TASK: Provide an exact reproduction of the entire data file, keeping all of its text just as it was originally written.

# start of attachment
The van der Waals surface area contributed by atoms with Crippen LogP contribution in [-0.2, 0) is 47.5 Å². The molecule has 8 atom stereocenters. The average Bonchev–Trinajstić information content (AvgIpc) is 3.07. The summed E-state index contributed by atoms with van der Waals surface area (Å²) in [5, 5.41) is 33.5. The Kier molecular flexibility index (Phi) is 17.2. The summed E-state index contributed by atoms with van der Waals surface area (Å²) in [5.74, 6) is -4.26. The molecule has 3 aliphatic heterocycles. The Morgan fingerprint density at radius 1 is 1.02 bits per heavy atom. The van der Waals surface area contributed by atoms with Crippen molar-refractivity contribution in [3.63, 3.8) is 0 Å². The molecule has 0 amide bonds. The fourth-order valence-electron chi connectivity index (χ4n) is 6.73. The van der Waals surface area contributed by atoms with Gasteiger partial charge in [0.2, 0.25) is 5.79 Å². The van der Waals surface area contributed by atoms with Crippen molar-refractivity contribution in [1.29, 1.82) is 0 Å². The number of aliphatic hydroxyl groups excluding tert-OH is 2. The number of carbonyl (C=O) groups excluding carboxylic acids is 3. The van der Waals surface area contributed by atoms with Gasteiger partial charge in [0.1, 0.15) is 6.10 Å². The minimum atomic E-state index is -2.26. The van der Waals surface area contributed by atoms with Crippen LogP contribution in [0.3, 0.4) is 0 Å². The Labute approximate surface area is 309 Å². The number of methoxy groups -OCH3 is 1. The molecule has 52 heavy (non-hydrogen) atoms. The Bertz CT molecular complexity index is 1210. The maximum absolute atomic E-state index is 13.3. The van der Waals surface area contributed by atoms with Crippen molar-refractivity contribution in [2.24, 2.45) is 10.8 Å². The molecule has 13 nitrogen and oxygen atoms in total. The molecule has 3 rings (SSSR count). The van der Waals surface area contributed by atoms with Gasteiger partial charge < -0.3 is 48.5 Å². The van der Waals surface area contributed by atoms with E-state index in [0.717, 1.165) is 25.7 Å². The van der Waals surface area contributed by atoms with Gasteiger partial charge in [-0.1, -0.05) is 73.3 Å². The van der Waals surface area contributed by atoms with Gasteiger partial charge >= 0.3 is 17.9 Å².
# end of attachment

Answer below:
The van der Waals surface area contributed by atoms with Crippen LogP contribution in [-0.2, 0) is 47.5 Å². The molecule has 8 atom stereocenters. The average Bonchev–Trinajstić information content (AvgIpc) is 3.07. The summed E-state index contributed by atoms with van der Waals surface area (Å²) in [5, 5.41) is 33.5. The Kier molecular flexibility index (Phi) is 17.2. The summed E-state index contributed by atoms with van der Waals surface area (Å²) in [5.74, 6) is -4.26. The molecule has 3 aliphatic heterocycles. The Morgan fingerprint density at radius 1 is 1.02 bits per heavy atom. The van der Waals surface area contributed by atoms with Crippen molar-refractivity contribution in [3.63, 3.8) is 0 Å². The molecule has 0 amide bonds. The fourth-order valence-electron chi connectivity index (χ4n) is 6.73. The van der Waals surface area contributed by atoms with Gasteiger partial charge in [0.2, 0.25) is 5.79 Å². The van der Waals surface area contributed by atoms with Crippen molar-refractivity contribution in [1.29, 1.82) is 0 Å². The number of aliphatic hydroxyl groups excluding tert-OH is 2. The number of carbonyl (C=O) groups excluding carboxylic acids is 3. The van der Waals surface area contributed by atoms with Gasteiger partial charge in [0.1, 0.15) is 6.10 Å². The minimum atomic E-state index is -2.26. The van der Waals surface area contributed by atoms with Crippen LogP contribution in [0.3, 0.4) is 0 Å². The Labute approximate surface area is 309 Å². The number of methoxy groups -OCH3 is 1. The molecule has 52 heavy (non-hydrogen) atoms. The Bertz CT molecular complexity index is 1210. The maximum absolute atomic E-state index is 13.3. The van der Waals surface area contributed by atoms with Crippen molar-refractivity contribution in [2.24, 2.45) is 10.8 Å². The molecule has 13 nitrogen and oxygen atoms in total. The molecule has 3 rings (SSSR count). The van der Waals surface area contributed by atoms with Gasteiger partial charge < -0.3 is 48.5 Å². The van der Waals surface area contributed by atoms with E-state index in [0.717, 1.165) is 25.7 Å². The van der Waals surface area contributed by atoms with Gasteiger partial charge in [-0.1, -0.05) is 73.3 Å². The van der Waals surface area contributed by atoms with Gasteiger partial charge >= 0.3 is 17.9 Å².